Leaders of the Moro National Liberation Front (MNLF) urged Malacañang to create an independent fact-finding panel that will conduct a thorough probe of the siege in Zamboanga City to determine how it started and who are the persons behind it.
The call was made during the regional consultative meeting held last week in Marawi City. The assembly, the second to be held in preparation for the tripartite review process set this month, brought together delegates from Basilan, Sulu, Tawi-Tawi, Lanao del Sur, Lanao del Norte, Soccsksargen, Davao City, Compostela Valley, Palawan, and Jolo. Also present were MNLF legal council head Randolf Parcasio and vice chairman Jimmy Labawan.
Those who attended the meeting said that MNLF chairman Nur Misuari, who is suspected by the government of having ordered the siege, “must be given due process before being charged with rebellion.”
“That is why the MNLF central committee is strongly urging the administration of Aquino to create an independent fact finding body to investigate the Zamboanga siege in order to erase doubts and come out with the truth on who is really behind the 20-days war in Zamboanga, ”said Johnny Siao, the head of the MNLF National Border Command Group based in Regions 11 and 12.
The MNLF leaders said that the probe panel should be composed of representatives of the Office of the Presidential Adviser on Peace Process, MNLF, Department of Justice, police, military and non-government organizations.
Labawan stressed the need for an independent investigation because of reports that the government released P1 billion to “stage” a war in Zamboanga.
Abdulrahman Imaw, Zamboanga State Revolutionary Committee chairman, said that he received information from a nun in Davao City that some top police and military officials and a number of politicians “dramatized” the siege. Ustadz Pendi Colano also disclosed that a certain Daniel Javier allegedly egged MNLF combatants to prepare for war against the government.
“We believe that the government is directly accusing Misuari without even conducting a comprehensive investigation to prove if he masterminded the Zamboanga stand off. In this particular case, we seek the creation of the independent fact finding body so the truth will come out,” Labawan said.
Parcasio claimed that government officials wanted to neutralize Misuari and stop the tripartite review.
“Even though Misuari has been neutralized by the government, the MNLF central committee still wants the government to pursue and fulfill the long standing phase I provisions and start the implementation of phase II provisions of the signed final 1996 peace agreement,” he said.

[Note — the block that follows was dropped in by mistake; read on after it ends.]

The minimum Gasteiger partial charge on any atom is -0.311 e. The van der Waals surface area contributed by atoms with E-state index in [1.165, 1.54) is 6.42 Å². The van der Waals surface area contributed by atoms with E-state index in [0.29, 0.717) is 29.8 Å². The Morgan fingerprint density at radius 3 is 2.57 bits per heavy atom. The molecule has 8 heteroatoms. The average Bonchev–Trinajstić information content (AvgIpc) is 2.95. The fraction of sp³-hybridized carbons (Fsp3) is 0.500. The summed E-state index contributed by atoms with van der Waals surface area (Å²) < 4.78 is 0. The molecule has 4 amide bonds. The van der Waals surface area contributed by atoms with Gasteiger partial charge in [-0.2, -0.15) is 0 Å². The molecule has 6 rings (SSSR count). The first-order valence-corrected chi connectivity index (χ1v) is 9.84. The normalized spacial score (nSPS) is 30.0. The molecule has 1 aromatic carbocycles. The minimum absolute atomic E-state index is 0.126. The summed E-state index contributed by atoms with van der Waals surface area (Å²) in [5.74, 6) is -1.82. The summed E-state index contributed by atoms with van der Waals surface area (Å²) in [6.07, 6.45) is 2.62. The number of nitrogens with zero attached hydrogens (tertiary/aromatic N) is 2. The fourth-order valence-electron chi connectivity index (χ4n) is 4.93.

Imaw denied the claim of Zamboanga Mayor Maria Isabel Climaco that the MNLF group that assembled in the city wanted to raise the Bangsamoro flag. He said that the MNLF members only wanted to display their small flags while holding a peace assembly.
But because of Climaco’s claim, policemen harassed the MNLF members and they were forced to defend themselves.
As the situation became more serious, MNLF reinforcements under Ustaj Khabier Malik arrived and it was at this point that a fighting war broke out.
“Doon na nag-umpisa ang bakbakan ng magkabilang panig (and thus the war between the group of Malik and the government forces started)”, Imaw said.
Parcasio said they believed that the present administration of President Aquino is sincere enough to prove its worth in attaining long lasting peace “as we want to pursue the tripartite review process this coming MNLF-GPH tripartite review on the second week of November this year”, he added.
He said that they will again discuss the Zamboanga siege in their next assembly to be held from Nov. 6 to7.
Parcasio said that they will continue to discuss with the government the 42 “defective provisions” of Republic Act 9054 or the Organic Act for the Autonomous Region of Muslim Mindanao. He said that the MNLF leadership will submit its final proposal and recommendations on these provisions, particularly on territorial claims and wealth sharing.
Labawan said that they decided to pursue discussions with the government so that both panels would finally determine what provisions of the final peace agreement signed in 1996 have been implemented and which ones were ignored.